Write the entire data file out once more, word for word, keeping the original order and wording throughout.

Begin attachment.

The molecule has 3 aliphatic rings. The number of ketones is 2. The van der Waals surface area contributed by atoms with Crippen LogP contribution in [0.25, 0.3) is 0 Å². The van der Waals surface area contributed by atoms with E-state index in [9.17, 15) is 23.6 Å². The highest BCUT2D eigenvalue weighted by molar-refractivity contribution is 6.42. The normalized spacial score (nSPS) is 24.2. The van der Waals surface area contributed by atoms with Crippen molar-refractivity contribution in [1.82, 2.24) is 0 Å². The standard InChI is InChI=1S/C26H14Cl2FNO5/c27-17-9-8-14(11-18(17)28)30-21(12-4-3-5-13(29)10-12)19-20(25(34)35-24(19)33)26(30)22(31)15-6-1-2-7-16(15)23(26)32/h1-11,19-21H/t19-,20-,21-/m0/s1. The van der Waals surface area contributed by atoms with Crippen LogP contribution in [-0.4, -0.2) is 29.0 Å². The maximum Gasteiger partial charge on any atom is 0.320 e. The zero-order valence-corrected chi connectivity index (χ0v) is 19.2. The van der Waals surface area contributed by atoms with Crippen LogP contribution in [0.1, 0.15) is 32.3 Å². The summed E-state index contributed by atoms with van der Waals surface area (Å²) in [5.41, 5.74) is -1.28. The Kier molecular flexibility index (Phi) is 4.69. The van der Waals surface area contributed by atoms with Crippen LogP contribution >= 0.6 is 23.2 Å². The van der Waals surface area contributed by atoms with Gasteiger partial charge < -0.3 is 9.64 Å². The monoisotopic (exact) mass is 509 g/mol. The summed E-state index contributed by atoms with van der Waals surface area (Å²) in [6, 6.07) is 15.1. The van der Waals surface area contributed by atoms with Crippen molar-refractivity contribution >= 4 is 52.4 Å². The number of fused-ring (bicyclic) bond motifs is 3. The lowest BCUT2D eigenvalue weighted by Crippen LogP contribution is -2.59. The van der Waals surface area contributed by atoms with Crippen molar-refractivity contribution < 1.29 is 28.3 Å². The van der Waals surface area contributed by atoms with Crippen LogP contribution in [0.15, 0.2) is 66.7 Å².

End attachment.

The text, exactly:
The molecule has 3 aliphatic rings. The number of ketones is 2. The van der Waals surface area contributed by atoms with Crippen LogP contribution in [0.25, 0.3) is 0 Å². The van der Waals surface area contributed by atoms with E-state index in [9.17, 15) is 23.6 Å². The highest BCUT2D eigenvalue weighted by molar-refractivity contribution is 6.42. The normalized spacial score (nSPS) is 24.2. The van der Waals surface area contributed by atoms with Crippen molar-refractivity contribution in [1.82, 2.24) is 0 Å². The standard InChI is InChI=1S/C26H14Cl2FNO5/c27-17-9-8-14(11-18(17)28)30-21(12-4-3-5-13(29)10-12)19-20(25(34)35-24(19)33)26(30)22(31)15-6-1-2-7-16(15)23(26)32/h1-11,19-21H/t19-,20-,21-/m0/s1. The van der Waals surface area contributed by atoms with Crippen LogP contribution in [-0.4, -0.2) is 29.0 Å². The maximum Gasteiger partial charge on any atom is 0.320 e. The zero-order valence-corrected chi connectivity index (χ0v) is 19.2. The van der Waals surface area contributed by atoms with Crippen LogP contribution in [0.1, 0.15) is 32.3 Å². The summed E-state index contributed by atoms with van der Waals surface area (Å²) in [5.41, 5.74) is -1.28. The Kier molecular flexibility index (Phi) is 4.69. The van der Waals surface area contributed by atoms with Crippen LogP contribution >= 0.6 is 23.2 Å². The van der Waals surface area contributed by atoms with Gasteiger partial charge < -0.3 is 9.64 Å². The monoisotopic (exact) mass is 509 g/mol. The summed E-state index contributed by atoms with van der Waals surface area (Å²) in [6, 6.07) is 15.1. The van der Waals surface area contributed by atoms with Crippen molar-refractivity contribution >= 4 is 52.4 Å². The number of fused-ring (bicyclic) bond motifs is 3. The lowest BCUT2D eigenvalue weighted by Crippen LogP contribution is -2.59. The van der Waals surface area contributed by atoms with Crippen molar-refractivity contribution < 1.29 is 28.3 Å². The van der Waals surface area contributed by atoms with Crippen LogP contribution in [0.15, 0.2) is 66.7 Å².